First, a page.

American spaceflight company Virgin Galactic is on a record-setting streak. The company launched its “Galactic 02” flight on Aug. 10 and sent six people to suborbital space and back.
They set a couple of records in this one trip including having the most women on a single space flight, the first mother-daughter duo, and the first women from a Caribbean nation to reach space. Additionally, the daughter was the youngest space flyer in history.
In terms of the mother and daughter, they got on the flight thanks to good luck. Keisha Schahaff, who was born and raised in the Caribbean nation of Antigua and Barbuda won two tickets for the flight. She was part of a fundraising competition organized by Virgin Galactic and Space for Humanity, a nonprofit with the goal of making space more accessible. Schahaff gave the second ticket to her 18-year-old daughter Anastasia Mayers, who’s studying philosophy and physics at Aberdeen University in the United Kingdom.
“When I was two years old, just looking up to the skies, I thought, ‘How can I get there?’ But, being from the Caribbean, I didn’t see how something like this would be possible,” Schahaff said in a statement before the flight. “The fact that I am here, the first to travel to space from Antigua, shows that space really is becoming more accessible. I know I will be changed by my experience, and I hope I will be able to share that energy and inspire the people around me — in my role as a life coach, a mother and as an ambassador for our beautiful planet.”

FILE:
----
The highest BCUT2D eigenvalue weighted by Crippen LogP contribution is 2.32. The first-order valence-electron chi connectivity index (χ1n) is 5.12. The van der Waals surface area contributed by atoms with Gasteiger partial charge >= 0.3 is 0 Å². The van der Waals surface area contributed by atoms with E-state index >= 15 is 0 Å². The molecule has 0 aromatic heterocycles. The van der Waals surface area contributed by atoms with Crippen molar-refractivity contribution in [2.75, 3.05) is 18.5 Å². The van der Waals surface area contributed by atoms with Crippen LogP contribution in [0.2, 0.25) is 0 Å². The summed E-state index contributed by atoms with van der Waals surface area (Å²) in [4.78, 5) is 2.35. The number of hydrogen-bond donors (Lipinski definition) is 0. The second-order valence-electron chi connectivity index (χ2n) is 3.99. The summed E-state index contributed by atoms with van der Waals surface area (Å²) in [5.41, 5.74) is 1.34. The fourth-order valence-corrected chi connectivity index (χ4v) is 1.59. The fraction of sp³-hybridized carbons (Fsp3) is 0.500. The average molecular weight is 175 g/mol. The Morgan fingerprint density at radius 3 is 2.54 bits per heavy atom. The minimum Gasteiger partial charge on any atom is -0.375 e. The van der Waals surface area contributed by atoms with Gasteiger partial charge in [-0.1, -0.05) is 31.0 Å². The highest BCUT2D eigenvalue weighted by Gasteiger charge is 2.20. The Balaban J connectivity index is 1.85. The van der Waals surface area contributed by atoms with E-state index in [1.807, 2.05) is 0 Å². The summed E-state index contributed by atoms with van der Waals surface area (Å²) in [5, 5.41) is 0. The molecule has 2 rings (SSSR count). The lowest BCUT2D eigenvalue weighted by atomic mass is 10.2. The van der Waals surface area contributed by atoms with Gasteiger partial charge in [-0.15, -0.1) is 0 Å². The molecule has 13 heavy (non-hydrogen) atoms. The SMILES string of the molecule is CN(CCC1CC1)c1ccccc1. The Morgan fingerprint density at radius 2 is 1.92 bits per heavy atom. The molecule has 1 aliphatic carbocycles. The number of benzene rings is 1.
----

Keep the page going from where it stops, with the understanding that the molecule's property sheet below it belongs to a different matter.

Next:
The flight, a twin-fuselage carrier aircraft called VMS Eve, included a total of six passengers and took off from Spaceport America in New Mexico. Three of the six passengers on the flight were private passengers.
Other passengers aboard the flight aside from the mother and daughter include 80-year-old Jon Goodwin, a former Olympian; Beth Moses, Virgin Galactic’s chief astronaut instructor; and Unity’s two pilots, C.J. Sturckow and Kelly Latimer.
The plane reached a maximum speed of Mach 3, which happens to be triple the speed of sound, and a peak altitude of 55 miles (88.5 kilometers) before descending to earth and touching down at Spaceport America at 11:30 a.m. EDT.
Here’s to Black women continuing to defy the odds and make history!